In determining the amount of compensation, Fair Work Australia must take all relevant circumstances into account, including the employee's length of service, the remuneration that the person would have received had they not been dismissed, efforts by the employer to mitigate any loss suffered, any remuneration earned by the employee since the dismissal, the effect of the order on the viability of the employer's enterprise and income reasonably likely to be earned by the person since the dismissal.
The common law imposes a number of obligations on employees, even when those obligations are not expressly stipulated in the employment contract or any industrial instruments. These obligations include the obligation of an employee to behave honestly, the requirement that the employee perform their work to the best of their ability, the obligation to act in the interests of the employer and the obligation to follow reasonable and lawful directions. Where those obligations are breached, an employer may, subject to applicable procedural issues, have the right to dismiss the employee, depending upon the nature and circumstances of the non-compliance. Dismissal of an employee is normally grounded on one of these types of implied duties.
Workplace policies about behaviour may also form a basis to dismiss an employee when there is a breach of the policies by the employee.
Conversely, an employer has obligations to its employees, including a duty to pay the employee an agreed or stipulated amount of remuneration and a duty to take care for the employee's safety. More recently, Australian courts have considered whether an employer is actually under an obligation to provide work to an employee rather than simply pay them the agreed or stipulated amount of remuneration. This is relevant when considering suspending an employee on full pay or if putting an employee on garden leave (that is, paying the employee but directing them not to perform any work).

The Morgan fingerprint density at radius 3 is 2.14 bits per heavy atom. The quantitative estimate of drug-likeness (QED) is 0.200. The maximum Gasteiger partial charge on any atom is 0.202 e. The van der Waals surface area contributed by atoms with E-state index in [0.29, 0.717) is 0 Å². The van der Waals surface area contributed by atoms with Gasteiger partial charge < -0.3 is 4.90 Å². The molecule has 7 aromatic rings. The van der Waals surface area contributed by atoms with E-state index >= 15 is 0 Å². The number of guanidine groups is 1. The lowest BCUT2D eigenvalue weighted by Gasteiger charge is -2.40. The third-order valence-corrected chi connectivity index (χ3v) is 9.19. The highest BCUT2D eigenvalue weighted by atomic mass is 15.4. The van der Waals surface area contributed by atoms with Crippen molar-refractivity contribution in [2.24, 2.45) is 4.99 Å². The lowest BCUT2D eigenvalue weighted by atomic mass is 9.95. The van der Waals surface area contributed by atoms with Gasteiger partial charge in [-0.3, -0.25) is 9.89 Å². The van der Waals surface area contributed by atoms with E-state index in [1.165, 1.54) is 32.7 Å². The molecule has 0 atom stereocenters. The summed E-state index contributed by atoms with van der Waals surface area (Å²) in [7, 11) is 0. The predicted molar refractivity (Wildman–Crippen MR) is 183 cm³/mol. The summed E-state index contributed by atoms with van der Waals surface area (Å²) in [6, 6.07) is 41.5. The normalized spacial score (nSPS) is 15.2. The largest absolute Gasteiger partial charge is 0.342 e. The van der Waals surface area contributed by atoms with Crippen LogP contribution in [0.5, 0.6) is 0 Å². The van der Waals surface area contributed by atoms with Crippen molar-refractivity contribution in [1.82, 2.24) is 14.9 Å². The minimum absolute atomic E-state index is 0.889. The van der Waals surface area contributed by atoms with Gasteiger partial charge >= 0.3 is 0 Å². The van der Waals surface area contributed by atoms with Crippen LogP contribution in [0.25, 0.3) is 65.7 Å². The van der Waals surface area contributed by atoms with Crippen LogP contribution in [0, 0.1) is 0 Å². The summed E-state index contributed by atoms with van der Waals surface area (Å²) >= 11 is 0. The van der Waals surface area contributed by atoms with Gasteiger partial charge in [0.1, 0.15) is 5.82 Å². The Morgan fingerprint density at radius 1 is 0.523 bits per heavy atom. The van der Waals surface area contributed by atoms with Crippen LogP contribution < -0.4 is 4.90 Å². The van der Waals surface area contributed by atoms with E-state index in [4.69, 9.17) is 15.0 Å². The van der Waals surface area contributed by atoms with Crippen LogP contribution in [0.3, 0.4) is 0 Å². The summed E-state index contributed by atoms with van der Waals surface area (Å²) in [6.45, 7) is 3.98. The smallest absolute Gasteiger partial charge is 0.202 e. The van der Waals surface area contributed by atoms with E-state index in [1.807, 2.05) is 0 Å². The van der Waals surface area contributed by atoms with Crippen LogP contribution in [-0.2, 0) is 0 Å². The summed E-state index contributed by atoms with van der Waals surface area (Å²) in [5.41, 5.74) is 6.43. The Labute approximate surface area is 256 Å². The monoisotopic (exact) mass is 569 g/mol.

Employers should also consider any obligations owed, either by the employer or the employee, in any written contract of employment.
DISCRIMINATION AND GENERAL PROTECTIONS
When dismissing an employee, employers also need to ensure that a reason for the dismissal (even if not the only reason) did not include certain protected attributes of that employee, set out under state and federal discrimination laws or under the general protections available under the FW Act, including:
• Race, ethnicity, colour, natural extraction or social origin or religion
• Physical features or characteristics
• Disability or impairment
• Temporary absence due to illness or injury
• Sex or sexual preference
• Pregnancy, carer or family responsibilities, or parental or carer status
• Marital status
• Having a role as a union delegate or oh&s representative
• Political opinion
• Union membership or being involved in industrial activities
• Making a complaint about occupational health and safety matters or conditions of employment.
A temporary absence is where the absence is not more than three consecutive months or three months in a 12 month period and where the employee is not on paid sick leave for the duration of the absence.
An employer may have a defence to dismissing an employee for some of the above reasons if it was an integral requirement of the job or the employee could not perform the inherent requirements of the position due to the attribute (usually this will only apply to a dismissal due to a disability or impairment).
Some categories of employees have additional protections, such as employees who have been injured at work, as they have additional protections under workers' compensation legislation.
It is also unlawful to terminate an employee's employment because they have exercised, or wish to exercise, what is known as a workplace right. An employer is prevented from dismissing employees because the employee:
• Is able to or has participated in workplace processes or proceedings
• Has the benefit of, or a responsibility under a workplace instrument or law
• Is able to make, or has made, a complaint or inquiry to a body or person seeking compliance with a workplace law or instrument.
If a court or tribunal finds that a reason for an employee's dismissal is related to one of the above reasons, the dismissal is unlawful. Reinstatement is a possibility, as well as compensation of up to six months' pay (capped at $61,650, which is half of the high-income threshold amount) and a penalty of up to $33,000 imposed on the employer. Where a discrimination claim is made in a state or federal discrimination tribunal, compensation is not usually capped and while a penalty cannot be ordered, compensation can be ordered for pain and suffering or general damages as well as economic loss.